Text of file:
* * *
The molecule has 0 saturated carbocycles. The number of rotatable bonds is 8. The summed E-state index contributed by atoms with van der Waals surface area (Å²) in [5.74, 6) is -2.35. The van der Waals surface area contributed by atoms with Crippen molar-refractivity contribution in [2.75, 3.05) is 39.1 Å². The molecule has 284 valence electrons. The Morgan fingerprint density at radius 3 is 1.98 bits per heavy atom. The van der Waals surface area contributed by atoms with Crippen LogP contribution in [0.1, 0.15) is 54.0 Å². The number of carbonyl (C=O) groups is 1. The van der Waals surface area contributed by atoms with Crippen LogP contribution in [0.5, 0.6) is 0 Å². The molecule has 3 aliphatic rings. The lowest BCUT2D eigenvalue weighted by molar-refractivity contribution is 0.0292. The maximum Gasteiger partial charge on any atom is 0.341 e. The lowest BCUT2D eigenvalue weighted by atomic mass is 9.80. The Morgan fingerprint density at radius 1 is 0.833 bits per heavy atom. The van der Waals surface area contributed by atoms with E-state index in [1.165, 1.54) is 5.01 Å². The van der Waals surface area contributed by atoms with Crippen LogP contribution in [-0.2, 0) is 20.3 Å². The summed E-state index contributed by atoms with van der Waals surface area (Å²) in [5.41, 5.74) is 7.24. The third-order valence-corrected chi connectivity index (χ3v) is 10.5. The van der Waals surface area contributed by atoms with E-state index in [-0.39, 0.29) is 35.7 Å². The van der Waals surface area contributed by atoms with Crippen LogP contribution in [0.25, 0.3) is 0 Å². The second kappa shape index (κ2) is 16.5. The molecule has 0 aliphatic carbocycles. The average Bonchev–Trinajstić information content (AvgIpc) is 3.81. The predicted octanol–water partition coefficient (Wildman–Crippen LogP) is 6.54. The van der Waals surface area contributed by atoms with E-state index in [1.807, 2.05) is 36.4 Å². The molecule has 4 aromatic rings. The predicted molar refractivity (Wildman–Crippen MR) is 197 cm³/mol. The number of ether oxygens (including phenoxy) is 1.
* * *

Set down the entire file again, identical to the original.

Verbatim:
The molecule has 0 saturated carbocycles. The number of rotatable bonds is 8. The summed E-state index contributed by atoms with van der Waals surface area (Å²) in [5.74, 6) is -2.35. The van der Waals surface area contributed by atoms with Crippen molar-refractivity contribution in [2.75, 3.05) is 39.1 Å². The molecule has 284 valence electrons. The Morgan fingerprint density at radius 3 is 1.98 bits per heavy atom. The van der Waals surface area contributed by atoms with Crippen LogP contribution in [0.1, 0.15) is 54.0 Å². The number of carbonyl (C=O) groups is 1. The van der Waals surface area contributed by atoms with Crippen LogP contribution in [0.5, 0.6) is 0 Å². The molecule has 3 aliphatic rings. The lowest BCUT2D eigenvalue weighted by molar-refractivity contribution is 0.0292. The maximum Gasteiger partial charge on any atom is 0.341 e. The lowest BCUT2D eigenvalue weighted by atomic mass is 9.80. The Morgan fingerprint density at radius 1 is 0.833 bits per heavy atom. The van der Waals surface area contributed by atoms with E-state index in [1.165, 1.54) is 5.01 Å². The van der Waals surface area contributed by atoms with Crippen LogP contribution in [-0.2, 0) is 20.3 Å². The summed E-state index contributed by atoms with van der Waals surface area (Å²) in [5.41, 5.74) is 7.24. The third-order valence-corrected chi connectivity index (χ3v) is 10.5. The van der Waals surface area contributed by atoms with E-state index in [-0.39, 0.29) is 35.7 Å². The van der Waals surface area contributed by atoms with Crippen LogP contribution in [0.25, 0.3) is 0 Å². The second kappa shape index (κ2) is 16.5. The molecule has 0 aliphatic carbocycles. The average Bonchev–Trinajstić information content (AvgIpc) is 3.81. The predicted octanol–water partition coefficient (Wildman–Crippen LogP) is 6.54. The van der Waals surface area contributed by atoms with E-state index in [1.807, 2.05) is 36.4 Å². The molecule has 4 aromatic rings. The predicted molar refractivity (Wildman–Crippen MR) is 197 cm³/mol. The number of ether oxygens (including phenoxy) is 1.